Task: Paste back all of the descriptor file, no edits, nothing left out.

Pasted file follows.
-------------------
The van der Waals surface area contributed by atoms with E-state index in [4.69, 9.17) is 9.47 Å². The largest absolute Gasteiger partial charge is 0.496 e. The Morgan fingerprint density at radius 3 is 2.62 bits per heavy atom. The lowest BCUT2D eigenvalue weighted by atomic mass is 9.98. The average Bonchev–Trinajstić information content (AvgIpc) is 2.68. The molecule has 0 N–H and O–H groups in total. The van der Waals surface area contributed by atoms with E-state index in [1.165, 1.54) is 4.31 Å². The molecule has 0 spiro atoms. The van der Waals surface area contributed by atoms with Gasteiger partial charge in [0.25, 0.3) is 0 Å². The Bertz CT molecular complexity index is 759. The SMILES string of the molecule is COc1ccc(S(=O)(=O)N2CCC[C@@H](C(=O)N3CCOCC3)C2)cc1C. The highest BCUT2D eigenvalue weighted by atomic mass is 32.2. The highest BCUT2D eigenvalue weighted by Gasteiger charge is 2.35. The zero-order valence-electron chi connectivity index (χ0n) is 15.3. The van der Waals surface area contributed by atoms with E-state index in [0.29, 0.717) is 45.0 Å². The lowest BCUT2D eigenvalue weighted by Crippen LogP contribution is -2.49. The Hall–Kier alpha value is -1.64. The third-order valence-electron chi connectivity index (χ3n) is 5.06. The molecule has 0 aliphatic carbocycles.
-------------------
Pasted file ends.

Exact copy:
The van der Waals surface area contributed by atoms with E-state index in [4.69, 9.17) is 9.47 Å². The largest absolute Gasteiger partial charge is 0.496 e. The Morgan fingerprint density at radius 3 is 2.62 bits per heavy atom. The lowest BCUT2D eigenvalue weighted by atomic mass is 9.98. The average Bonchev–Trinajstić information content (AvgIpc) is 2.68. The molecule has 0 N–H and O–H groups in total. The van der Waals surface area contributed by atoms with E-state index in [1.165, 1.54) is 4.31 Å². The molecule has 0 spiro atoms. The van der Waals surface area contributed by atoms with Gasteiger partial charge in [0.25, 0.3) is 0 Å². The Bertz CT molecular complexity index is 759. The SMILES string of the molecule is COc1ccc(S(=O)(=O)N2CCC[C@@H](C(=O)N3CCOCC3)C2)cc1C. The highest BCUT2D eigenvalue weighted by atomic mass is 32.2. The highest BCUT2D eigenvalue weighted by Gasteiger charge is 2.35. The zero-order valence-electron chi connectivity index (χ0n) is 15.3. The van der Waals surface area contributed by atoms with E-state index in [0.29, 0.717) is 45.0 Å². The lowest BCUT2D eigenvalue weighted by Crippen LogP contribution is -2.49. The Hall–Kier alpha value is -1.64. The third-order valence-electron chi connectivity index (χ3n) is 5.06. The molecule has 0 aliphatic carbocycles.